I will exit law school with 270k debt post-interest, and at 160k I'm stuck at a top marginal tax rate, can't deduct student interest payments, and can't take advantage of any LRAP program.

Question: At what amount of debt does it actually make sense to forgo Biglaw and work bigfed with generous LRAP?

If LRAP comes into play then you've probably already given up too much money.


Please elaborate.

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Tiago Splitter
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Re: Student loan payments: Actual numbers

Postby Tiago Splitter » Sun Oct 19, 2014 1:17 pm

Well I'm no expert on LRAP programs but I'd guess you'll have to give up many tens of thousands of after-tax dollars each year to go from biglaw to meaningful LRAP help. At least at Columbia, grads making more than 50k are expected to contribute 34.5% of their income, and for a lot of people in that 50-100k range it's probably better to just do PAYE and forego LRAP if the whole thing will be forgiven after ten years anyway. But even assuming you start at 70-80k or whatever and get some LRAP help you're probably going to give up more over ten years than you'll get forgiven at the end, and that's ignoring whatever difference in salary will exist after ten years.

Now if you're goal is just to exit to that exact government position after a few years in biglaw then you might as well just go government right away if the opportunity presents itself. But don't do government thinking you'll be better off financially because of it.

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Re: Student loan payments: Actual numbers

Postby dixiecupdrinking » Sun Oct 19, 2014 2:26 pm

Tiago Splitter wrote:Well I'm no expert on LRAP programs but I'd guess you'll have to give up many tens of thousands of after-tax dollars each year to go from biglaw to meaningful LRAP help. At least at Columbia, grads making more than 50k are expected to contribute 34.5% of their income, and for a lot of people in that 50-100k range it's probably better to just do PAYE and forego LRAP if the whole thing will be forgiven after ten years anyway. But even assuming you start at 70-80k or whatever and get some LRAP help you're probably going to give up more over ten years than you'll get forgiven at the end, and that's ignoring whatever difference in salary will exist after ten years.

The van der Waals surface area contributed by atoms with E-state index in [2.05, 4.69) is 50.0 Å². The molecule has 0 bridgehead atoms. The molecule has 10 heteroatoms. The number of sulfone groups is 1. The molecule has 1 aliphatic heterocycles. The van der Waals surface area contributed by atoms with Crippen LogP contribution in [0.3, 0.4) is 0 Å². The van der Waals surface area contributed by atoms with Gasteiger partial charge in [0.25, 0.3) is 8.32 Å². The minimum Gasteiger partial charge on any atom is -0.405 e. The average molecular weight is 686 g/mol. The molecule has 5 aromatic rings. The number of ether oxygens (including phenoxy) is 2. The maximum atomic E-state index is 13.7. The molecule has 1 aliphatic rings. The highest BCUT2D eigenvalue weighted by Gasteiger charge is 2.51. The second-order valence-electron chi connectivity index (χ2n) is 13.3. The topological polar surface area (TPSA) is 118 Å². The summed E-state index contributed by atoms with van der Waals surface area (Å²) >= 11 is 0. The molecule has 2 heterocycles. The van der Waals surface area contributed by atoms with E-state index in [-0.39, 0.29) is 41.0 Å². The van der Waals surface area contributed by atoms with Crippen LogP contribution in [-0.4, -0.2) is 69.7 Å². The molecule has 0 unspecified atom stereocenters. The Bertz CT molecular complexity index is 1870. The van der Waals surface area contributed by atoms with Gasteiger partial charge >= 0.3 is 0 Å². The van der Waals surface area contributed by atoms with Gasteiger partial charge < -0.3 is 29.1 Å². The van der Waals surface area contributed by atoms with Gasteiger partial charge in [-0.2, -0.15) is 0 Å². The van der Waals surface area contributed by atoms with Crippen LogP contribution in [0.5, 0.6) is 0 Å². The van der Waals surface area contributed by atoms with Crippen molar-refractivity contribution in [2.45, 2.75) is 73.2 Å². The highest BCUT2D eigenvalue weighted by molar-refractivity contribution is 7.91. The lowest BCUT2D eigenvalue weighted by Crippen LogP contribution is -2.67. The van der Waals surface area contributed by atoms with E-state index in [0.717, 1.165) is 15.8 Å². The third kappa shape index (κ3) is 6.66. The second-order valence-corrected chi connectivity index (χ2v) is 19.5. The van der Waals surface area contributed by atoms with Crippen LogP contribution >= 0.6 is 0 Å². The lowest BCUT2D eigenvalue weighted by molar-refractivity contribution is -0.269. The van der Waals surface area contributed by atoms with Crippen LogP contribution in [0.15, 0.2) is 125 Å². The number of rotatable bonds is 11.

Now if you're goal is just to exit to that exact government position after a few years in biglaw then you might as well just go government right away if the opportunity presents itself. But don't do government thinking you'll be better off financially because of it.

This is basically right but I think you're probably understating how much help the LRAP is (unless CLS's is really shit).

Figure $270k on a 10 year repayment is like $3k a month minimum, post tax, and figure that for typical bigfed that payment will be completely covered for you by LRAP for at least the first few years, LRAP gives you the equivalent of an extra $60k or so gross income. Not quite a wash with biglaw, but it gets you in the ballpark.

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Elston Gunn
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Re: Student loan payments: Actual numbers

Postby Elston Gunn » Sun Oct 19, 2014 2:31 pm

I'm pretty sure that for most LRAPs, if you're in BigGov for 10 years, PAYE will help more than the LRAP because the salaries are pretty high. At Yale, I'm almost sure that's true. Once you hit $90K, which happens pretty early if you're in D.C., you're getting zero LRAP help.

Haven't thought about it that much though, and you can usually do both I think.